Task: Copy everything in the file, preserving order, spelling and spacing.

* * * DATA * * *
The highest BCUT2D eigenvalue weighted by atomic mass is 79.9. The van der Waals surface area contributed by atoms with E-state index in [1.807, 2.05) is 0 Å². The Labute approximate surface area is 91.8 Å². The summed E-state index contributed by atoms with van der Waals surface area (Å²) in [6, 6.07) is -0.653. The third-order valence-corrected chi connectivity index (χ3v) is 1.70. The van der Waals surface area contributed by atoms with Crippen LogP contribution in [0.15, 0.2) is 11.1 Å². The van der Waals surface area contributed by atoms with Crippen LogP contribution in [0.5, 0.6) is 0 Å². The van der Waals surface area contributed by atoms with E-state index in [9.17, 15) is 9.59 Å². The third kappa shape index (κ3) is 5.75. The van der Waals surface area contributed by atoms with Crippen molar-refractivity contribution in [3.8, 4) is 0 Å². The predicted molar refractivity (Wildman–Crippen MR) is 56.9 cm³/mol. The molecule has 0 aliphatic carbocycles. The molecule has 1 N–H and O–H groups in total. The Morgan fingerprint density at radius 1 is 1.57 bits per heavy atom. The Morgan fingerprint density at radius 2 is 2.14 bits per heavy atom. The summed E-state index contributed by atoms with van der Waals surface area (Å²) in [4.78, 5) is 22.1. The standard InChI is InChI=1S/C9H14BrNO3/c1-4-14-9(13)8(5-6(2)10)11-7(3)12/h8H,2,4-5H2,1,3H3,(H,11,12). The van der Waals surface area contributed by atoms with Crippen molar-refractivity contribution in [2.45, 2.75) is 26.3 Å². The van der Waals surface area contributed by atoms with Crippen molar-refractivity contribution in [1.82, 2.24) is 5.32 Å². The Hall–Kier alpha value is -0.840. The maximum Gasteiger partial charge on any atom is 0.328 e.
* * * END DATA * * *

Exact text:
The highest BCUT2D eigenvalue weighted by atomic mass is 79.9. The van der Waals surface area contributed by atoms with E-state index in [1.807, 2.05) is 0 Å². The Labute approximate surface area is 91.8 Å². The summed E-state index contributed by atoms with van der Waals surface area (Å²) in [6, 6.07) is -0.653. The third-order valence-corrected chi connectivity index (χ3v) is 1.70. The van der Waals surface area contributed by atoms with Crippen LogP contribution in [0.15, 0.2) is 11.1 Å². The van der Waals surface area contributed by atoms with Crippen LogP contribution in [0.5, 0.6) is 0 Å². The van der Waals surface area contributed by atoms with E-state index in [9.17, 15) is 9.59 Å². The third kappa shape index (κ3) is 5.75. The van der Waals surface area contributed by atoms with Crippen molar-refractivity contribution in [3.8, 4) is 0 Å². The predicted molar refractivity (Wildman–Crippen MR) is 56.9 cm³/mol. The molecule has 0 aliphatic carbocycles. The molecule has 1 N–H and O–H groups in total. The Morgan fingerprint density at radius 1 is 1.57 bits per heavy atom. The Morgan fingerprint density at radius 2 is 2.14 bits per heavy atom. The summed E-state index contributed by atoms with van der Waals surface area (Å²) in [4.78, 5) is 22.1. The standard InChI is InChI=1S/C9H14BrNO3/c1-4-14-9(13)8(5-6(2)10)11-7(3)12/h8H,2,4-5H2,1,3H3,(H,11,12). The van der Waals surface area contributed by atoms with Crippen molar-refractivity contribution in [2.45, 2.75) is 26.3 Å². The van der Waals surface area contributed by atoms with Crippen molar-refractivity contribution in [1.82, 2.24) is 5.32 Å². The Hall–Kier alpha value is -0.840. The maximum Gasteiger partial charge on any atom is 0.328 e.